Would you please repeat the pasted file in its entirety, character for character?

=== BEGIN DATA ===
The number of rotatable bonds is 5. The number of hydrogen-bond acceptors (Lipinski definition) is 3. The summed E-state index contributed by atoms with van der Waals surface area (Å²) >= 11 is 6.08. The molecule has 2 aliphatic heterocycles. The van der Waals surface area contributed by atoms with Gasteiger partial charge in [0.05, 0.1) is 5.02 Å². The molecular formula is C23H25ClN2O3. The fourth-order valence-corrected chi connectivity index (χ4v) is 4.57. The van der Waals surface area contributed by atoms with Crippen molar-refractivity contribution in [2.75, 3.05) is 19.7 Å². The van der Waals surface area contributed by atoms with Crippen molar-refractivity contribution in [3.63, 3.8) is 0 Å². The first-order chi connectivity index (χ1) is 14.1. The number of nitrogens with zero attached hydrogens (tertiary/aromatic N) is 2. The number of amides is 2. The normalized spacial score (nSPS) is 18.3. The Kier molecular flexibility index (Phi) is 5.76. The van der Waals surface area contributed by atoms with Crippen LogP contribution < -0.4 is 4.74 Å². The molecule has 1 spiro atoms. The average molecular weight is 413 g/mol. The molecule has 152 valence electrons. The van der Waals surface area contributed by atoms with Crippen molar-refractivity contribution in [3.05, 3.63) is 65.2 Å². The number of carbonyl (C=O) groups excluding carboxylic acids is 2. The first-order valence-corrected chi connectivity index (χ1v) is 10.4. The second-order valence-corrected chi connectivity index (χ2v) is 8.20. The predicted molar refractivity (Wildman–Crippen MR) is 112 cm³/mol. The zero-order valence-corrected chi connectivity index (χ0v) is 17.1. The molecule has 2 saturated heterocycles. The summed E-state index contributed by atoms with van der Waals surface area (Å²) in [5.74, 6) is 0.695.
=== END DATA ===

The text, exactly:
The number of rotatable bonds is 5. The number of hydrogen-bond acceptors (Lipinski definition) is 3. The summed E-state index contributed by atoms with van der Waals surface area (Å²) >= 11 is 6.08. The molecule has 2 aliphatic heterocycles. The van der Waals surface area contributed by atoms with Gasteiger partial charge in [0.05, 0.1) is 5.02 Å². The molecular formula is C23H25ClN2O3. The fourth-order valence-corrected chi connectivity index (χ4v) is 4.57. The van der Waals surface area contributed by atoms with Crippen molar-refractivity contribution in [2.75, 3.05) is 19.7 Å². The van der Waals surface area contributed by atoms with Crippen molar-refractivity contribution in [3.63, 3.8) is 0 Å². The first-order chi connectivity index (χ1) is 14.1. The number of nitrogens with zero attached hydrogens (tertiary/aromatic N) is 2. The number of amides is 2. The normalized spacial score (nSPS) is 18.3. The Kier molecular flexibility index (Phi) is 5.76. The van der Waals surface area contributed by atoms with Crippen LogP contribution < -0.4 is 4.74 Å². The molecule has 1 spiro atoms. The average molecular weight is 413 g/mol. The molecule has 152 valence electrons. The van der Waals surface area contributed by atoms with Crippen molar-refractivity contribution in [3.05, 3.63) is 65.2 Å². The number of carbonyl (C=O) groups excluding carboxylic acids is 2. The first-order valence-corrected chi connectivity index (χ1v) is 10.4. The second-order valence-corrected chi connectivity index (χ2v) is 8.20. The predicted molar refractivity (Wildman–Crippen MR) is 112 cm³/mol. The zero-order valence-corrected chi connectivity index (χ0v) is 17.1. The molecule has 2 saturated heterocycles. The summed E-state index contributed by atoms with van der Waals surface area (Å²) in [5.74, 6) is 0.695.